International Ice Hockey Federation

Sweden appeals to Wakefield

Sweden appeals to Wakefield

Canadian forward thriving in Scandinavia

Published 18.11.2017 03:24 GMT+10 | Author John Sanful
Sweden appeals to Wakefield
Jennifer Wakefield listens to the national anthem after a win at the 2016 IIHF Ice Hockey Women’s World Championship. Photo: Andre Ringuette / HHOF-IIHF Images
As Canada readies for the 2018 Winter Olympics, they will have choices to make about their final roster.

Among the decisions to be made include the composition of their forward lines. Jennifer Wakefield is vying for one of those spots.

Wakefield has certainly made a case for herself with an impressive showing at the Four Nations Cup. Wakefield was tied for goal scoring with four goals and third in shots on goal. She was a constant presence in the offensive end of the ice and a key contributor in Team Canada scoring.

“This tournament is a huge one for us,” Wakefield said of her experience in Tampa. “On these teams, these are the players we will likely be facing at the Olympics so it is nice to see where we are and where we need to be.”

Canada, she admits, is not yet firing on all cylinders right now and still has a long way to go, but see this tournament as a way to measure their progress as a team. There are still areas for improvement.

“We have to play more consistent hockey,” Wakefield said of what Canada must work on. “I think sometimes we need to get off to a quick start that’s been lacking. I think we can surprise some teams in the first ten minutes of a period.”

For three years now, Wakefield has been working at her chosen profession as a hockey player in Sweden. What started as a brief excursion to get away and see something different, has grown into a long-term opportunity.

“I went after the Sochi Olympics in 2014 because I kind of wanted a different scenery and wanted to see a new country,” Wakefield said of why she went to Sweden. “I thought that was the best way to keep playing and to discover something new. I enjoyed it so much that I went back the next year and then said to myself okay I’m finished but then went back again.”

Now it has been three years later and she is still working and living in Sweden. Wakefield plays for Linkoping where there are seven different nationalities on the team.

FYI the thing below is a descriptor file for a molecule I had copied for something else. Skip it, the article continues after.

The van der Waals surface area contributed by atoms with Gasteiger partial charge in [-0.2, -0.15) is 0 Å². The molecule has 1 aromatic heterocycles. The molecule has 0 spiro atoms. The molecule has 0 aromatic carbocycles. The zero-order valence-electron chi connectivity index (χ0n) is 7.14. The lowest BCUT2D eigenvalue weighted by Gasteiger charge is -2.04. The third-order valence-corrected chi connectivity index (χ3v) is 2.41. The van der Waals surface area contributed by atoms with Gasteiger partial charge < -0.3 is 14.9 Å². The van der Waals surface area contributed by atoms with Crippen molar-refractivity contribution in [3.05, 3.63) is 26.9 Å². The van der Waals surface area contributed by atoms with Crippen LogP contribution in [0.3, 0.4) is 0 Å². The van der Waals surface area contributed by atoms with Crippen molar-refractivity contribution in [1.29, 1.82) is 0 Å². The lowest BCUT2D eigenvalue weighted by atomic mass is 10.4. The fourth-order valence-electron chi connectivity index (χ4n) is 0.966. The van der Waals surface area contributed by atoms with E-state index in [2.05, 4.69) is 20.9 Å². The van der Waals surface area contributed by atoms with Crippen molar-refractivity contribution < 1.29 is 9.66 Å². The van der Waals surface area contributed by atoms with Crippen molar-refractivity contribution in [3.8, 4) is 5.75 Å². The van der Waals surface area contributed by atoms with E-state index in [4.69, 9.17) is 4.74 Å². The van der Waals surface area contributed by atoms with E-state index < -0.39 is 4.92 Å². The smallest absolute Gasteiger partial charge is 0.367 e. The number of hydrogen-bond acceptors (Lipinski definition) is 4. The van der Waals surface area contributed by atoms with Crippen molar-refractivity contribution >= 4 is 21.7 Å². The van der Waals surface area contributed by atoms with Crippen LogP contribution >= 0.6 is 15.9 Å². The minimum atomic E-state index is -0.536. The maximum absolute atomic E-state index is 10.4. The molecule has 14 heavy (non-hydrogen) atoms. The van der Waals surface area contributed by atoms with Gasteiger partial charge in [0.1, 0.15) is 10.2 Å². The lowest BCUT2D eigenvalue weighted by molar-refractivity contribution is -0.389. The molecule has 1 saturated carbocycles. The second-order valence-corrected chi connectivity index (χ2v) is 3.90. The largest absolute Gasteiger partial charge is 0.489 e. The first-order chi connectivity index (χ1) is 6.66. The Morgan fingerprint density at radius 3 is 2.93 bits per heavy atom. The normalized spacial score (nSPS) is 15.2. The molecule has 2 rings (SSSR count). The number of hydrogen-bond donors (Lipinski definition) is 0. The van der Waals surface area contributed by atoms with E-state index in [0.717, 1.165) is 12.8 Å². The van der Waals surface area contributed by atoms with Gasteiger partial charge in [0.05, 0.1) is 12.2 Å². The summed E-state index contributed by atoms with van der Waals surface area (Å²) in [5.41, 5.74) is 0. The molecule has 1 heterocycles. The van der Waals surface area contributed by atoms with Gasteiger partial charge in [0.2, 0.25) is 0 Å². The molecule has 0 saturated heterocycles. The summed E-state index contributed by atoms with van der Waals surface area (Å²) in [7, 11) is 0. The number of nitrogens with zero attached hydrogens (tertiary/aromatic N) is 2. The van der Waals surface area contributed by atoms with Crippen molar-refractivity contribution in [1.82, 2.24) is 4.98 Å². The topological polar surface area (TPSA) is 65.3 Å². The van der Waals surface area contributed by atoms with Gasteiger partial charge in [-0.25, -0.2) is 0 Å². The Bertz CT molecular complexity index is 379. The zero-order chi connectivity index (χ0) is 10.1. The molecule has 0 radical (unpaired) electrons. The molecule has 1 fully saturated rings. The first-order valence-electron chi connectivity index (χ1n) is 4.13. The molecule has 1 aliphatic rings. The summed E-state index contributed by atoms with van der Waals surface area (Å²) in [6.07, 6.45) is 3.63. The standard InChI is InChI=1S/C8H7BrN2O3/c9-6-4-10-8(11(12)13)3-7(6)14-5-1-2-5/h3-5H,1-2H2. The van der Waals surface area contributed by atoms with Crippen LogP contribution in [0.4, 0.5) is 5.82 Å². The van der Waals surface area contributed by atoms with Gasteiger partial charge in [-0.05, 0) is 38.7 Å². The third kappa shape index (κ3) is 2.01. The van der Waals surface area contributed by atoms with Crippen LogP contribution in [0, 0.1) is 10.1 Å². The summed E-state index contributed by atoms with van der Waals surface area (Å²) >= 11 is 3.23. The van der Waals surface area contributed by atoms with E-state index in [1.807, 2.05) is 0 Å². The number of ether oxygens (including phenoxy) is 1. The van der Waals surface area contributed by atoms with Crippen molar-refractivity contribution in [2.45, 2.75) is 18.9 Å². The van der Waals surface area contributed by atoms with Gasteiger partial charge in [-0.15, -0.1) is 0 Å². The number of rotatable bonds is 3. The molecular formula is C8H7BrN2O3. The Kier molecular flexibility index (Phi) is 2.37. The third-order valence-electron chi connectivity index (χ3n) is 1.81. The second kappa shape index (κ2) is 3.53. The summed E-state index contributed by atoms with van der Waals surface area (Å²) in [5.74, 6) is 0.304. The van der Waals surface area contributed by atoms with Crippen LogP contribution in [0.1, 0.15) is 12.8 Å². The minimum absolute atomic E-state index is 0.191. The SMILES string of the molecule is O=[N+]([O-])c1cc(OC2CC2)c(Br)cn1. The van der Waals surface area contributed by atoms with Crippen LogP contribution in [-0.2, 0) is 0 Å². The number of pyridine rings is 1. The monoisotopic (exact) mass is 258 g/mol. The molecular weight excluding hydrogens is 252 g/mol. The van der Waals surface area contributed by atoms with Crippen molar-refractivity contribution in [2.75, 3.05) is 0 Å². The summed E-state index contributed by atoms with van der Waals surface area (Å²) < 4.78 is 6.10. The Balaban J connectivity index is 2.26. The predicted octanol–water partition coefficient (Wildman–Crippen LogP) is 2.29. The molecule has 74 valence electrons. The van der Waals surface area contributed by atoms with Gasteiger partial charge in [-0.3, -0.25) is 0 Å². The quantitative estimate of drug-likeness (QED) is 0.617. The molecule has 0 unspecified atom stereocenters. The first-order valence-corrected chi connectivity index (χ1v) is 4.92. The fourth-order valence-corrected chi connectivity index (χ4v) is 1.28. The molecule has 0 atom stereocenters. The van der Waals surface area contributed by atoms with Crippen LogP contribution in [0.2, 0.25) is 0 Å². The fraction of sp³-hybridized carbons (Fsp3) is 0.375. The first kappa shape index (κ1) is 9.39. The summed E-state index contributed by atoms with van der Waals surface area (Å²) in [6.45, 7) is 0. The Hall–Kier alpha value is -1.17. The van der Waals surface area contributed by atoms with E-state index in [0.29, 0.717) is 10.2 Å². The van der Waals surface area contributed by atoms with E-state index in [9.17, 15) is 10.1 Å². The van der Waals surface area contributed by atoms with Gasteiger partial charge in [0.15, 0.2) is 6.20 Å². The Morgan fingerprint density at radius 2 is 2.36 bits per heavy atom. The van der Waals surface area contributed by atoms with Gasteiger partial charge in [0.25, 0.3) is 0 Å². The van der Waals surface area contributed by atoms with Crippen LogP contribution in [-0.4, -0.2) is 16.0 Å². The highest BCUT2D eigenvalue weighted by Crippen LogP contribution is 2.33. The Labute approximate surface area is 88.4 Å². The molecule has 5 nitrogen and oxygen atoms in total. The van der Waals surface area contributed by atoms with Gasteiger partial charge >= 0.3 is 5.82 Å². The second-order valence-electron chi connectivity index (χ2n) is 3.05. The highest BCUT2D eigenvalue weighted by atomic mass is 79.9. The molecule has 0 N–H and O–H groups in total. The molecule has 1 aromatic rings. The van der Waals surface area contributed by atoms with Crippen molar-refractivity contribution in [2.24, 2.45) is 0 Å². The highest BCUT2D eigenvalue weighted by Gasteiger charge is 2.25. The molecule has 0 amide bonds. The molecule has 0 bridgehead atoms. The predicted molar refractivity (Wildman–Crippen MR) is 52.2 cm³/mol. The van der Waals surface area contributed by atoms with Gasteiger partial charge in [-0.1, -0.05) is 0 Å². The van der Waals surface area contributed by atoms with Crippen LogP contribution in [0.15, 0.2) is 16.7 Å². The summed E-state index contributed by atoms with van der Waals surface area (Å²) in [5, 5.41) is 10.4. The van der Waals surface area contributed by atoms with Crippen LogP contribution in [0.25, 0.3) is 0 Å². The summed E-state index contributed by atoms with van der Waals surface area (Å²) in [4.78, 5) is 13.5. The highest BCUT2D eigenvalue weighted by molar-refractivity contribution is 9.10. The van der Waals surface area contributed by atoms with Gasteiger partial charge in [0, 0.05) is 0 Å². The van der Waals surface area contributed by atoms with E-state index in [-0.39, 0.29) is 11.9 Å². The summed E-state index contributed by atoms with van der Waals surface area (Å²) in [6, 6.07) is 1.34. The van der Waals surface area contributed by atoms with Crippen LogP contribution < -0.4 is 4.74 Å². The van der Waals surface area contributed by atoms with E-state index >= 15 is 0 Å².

Moving from North America to Europe required some adjustment. These included playing hockey on the larger ice surfaces with talent developed from so many nations.

“I think he biggest thing over there was learning more about how people play and doing that on the Olympic-sized ice for every game. That was the biggest thing I noticed along with adapting to the different styles of play,” she said.

Wakefield has not only played in Sweden but has thrived in her European environment. She’s been a proficient goal scorer and has had an impact on the ice. She was Linkoping’s scoring leader, second in the Swedish women’s hockey league and the league’s top goal scorer with 34 goals in 30 games. In addition, Wakefield has played some games every season in men’s minor hockey leagues and believes it, along with the level of talent at Linkoping, has helped her game.

“I became more patient with the puck,” Wakefield said. “I played for a few men’s teams over there as well so I think it was good to learn from them. There are some really good players in Europe and we play against solid competition every night.”

Wakefield is also heartened that while she is not playing professionally in North America, there are opportunities abound for women in the CWHL and NWHL.

“I have a few friends who went from the CWHL to NWHL and it is great they are paying players and putting a good product on the ice. It would be awesome if opportunities for women continue to expand.”

Although Canada’s roster has not yet been set for the Olympics, Wakefield is a contender to make the team. But she does not count on anything until the final roster is named. She recognizes that there are so many talented players also competing for a spot that nothing should be taken for granted. With that in mind, she stays within herself and improving her game. And maybe employing some of the tips learned from experience in playing overseas.

“I try and play my game and be consistent in what I bring to the national team,” Wakefield said. “I think if you are going to work every day and learn from different people you are going to add elements to your game. I’ve learned in Europe over the three years.”

 

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